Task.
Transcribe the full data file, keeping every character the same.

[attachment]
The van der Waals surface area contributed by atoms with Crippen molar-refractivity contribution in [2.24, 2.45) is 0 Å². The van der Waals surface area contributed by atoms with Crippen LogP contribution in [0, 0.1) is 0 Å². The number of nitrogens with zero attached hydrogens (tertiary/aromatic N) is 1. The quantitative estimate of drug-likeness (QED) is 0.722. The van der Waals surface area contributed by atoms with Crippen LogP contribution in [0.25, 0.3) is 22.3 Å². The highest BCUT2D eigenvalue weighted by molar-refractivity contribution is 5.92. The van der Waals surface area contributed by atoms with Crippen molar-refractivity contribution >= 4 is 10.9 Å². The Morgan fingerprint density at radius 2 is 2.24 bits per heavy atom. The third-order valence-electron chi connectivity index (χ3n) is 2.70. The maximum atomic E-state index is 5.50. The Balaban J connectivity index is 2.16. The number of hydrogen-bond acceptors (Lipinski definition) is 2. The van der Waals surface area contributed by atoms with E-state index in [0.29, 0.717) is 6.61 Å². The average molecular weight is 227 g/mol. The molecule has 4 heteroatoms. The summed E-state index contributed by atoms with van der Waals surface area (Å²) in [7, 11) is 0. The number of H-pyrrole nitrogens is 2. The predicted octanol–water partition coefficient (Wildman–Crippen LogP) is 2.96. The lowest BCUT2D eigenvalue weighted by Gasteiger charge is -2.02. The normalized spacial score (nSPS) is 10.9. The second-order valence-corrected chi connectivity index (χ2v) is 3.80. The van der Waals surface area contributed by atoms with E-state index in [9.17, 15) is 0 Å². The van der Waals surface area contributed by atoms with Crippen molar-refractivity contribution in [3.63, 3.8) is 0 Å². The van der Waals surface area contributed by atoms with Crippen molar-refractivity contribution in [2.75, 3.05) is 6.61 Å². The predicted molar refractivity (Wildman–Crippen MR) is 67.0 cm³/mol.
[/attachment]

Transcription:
The van der Waals surface area contributed by atoms with Crippen molar-refractivity contribution in [2.24, 2.45) is 0 Å². The van der Waals surface area contributed by atoms with Crippen LogP contribution in [0, 0.1) is 0 Å². The number of nitrogens with zero attached hydrogens (tertiary/aromatic N) is 1. The quantitative estimate of drug-likeness (QED) is 0.722. The van der Waals surface area contributed by atoms with Crippen LogP contribution in [0.25, 0.3) is 22.3 Å². The highest BCUT2D eigenvalue weighted by molar-refractivity contribution is 5.92. The van der Waals surface area contributed by atoms with Crippen molar-refractivity contribution >= 4 is 10.9 Å². The Morgan fingerprint density at radius 2 is 2.24 bits per heavy atom. The third-order valence-electron chi connectivity index (χ3n) is 2.70. The maximum atomic E-state index is 5.50. The Balaban J connectivity index is 2.16. The number of hydrogen-bond acceptors (Lipinski definition) is 2. The van der Waals surface area contributed by atoms with E-state index in [0.29, 0.717) is 6.61 Å². The average molecular weight is 227 g/mol. The molecule has 4 heteroatoms. The summed E-state index contributed by atoms with van der Waals surface area (Å²) in [7, 11) is 0. The number of H-pyrrole nitrogens is 2. The predicted octanol–water partition coefficient (Wildman–Crippen LogP) is 2.96. The lowest BCUT2D eigenvalue weighted by Gasteiger charge is -2.02. The normalized spacial score (nSPS) is 10.9. The second-order valence-corrected chi connectivity index (χ2v) is 3.80. The van der Waals surface area contributed by atoms with E-state index in [9.17, 15) is 0 Å². The van der Waals surface area contributed by atoms with Crippen molar-refractivity contribution in [3.63, 3.8) is 0 Å². The van der Waals surface area contributed by atoms with Crippen molar-refractivity contribution in [2.75, 3.05) is 6.61 Å². The predicted molar refractivity (Wildman–Crippen MR) is 67.0 cm³/mol.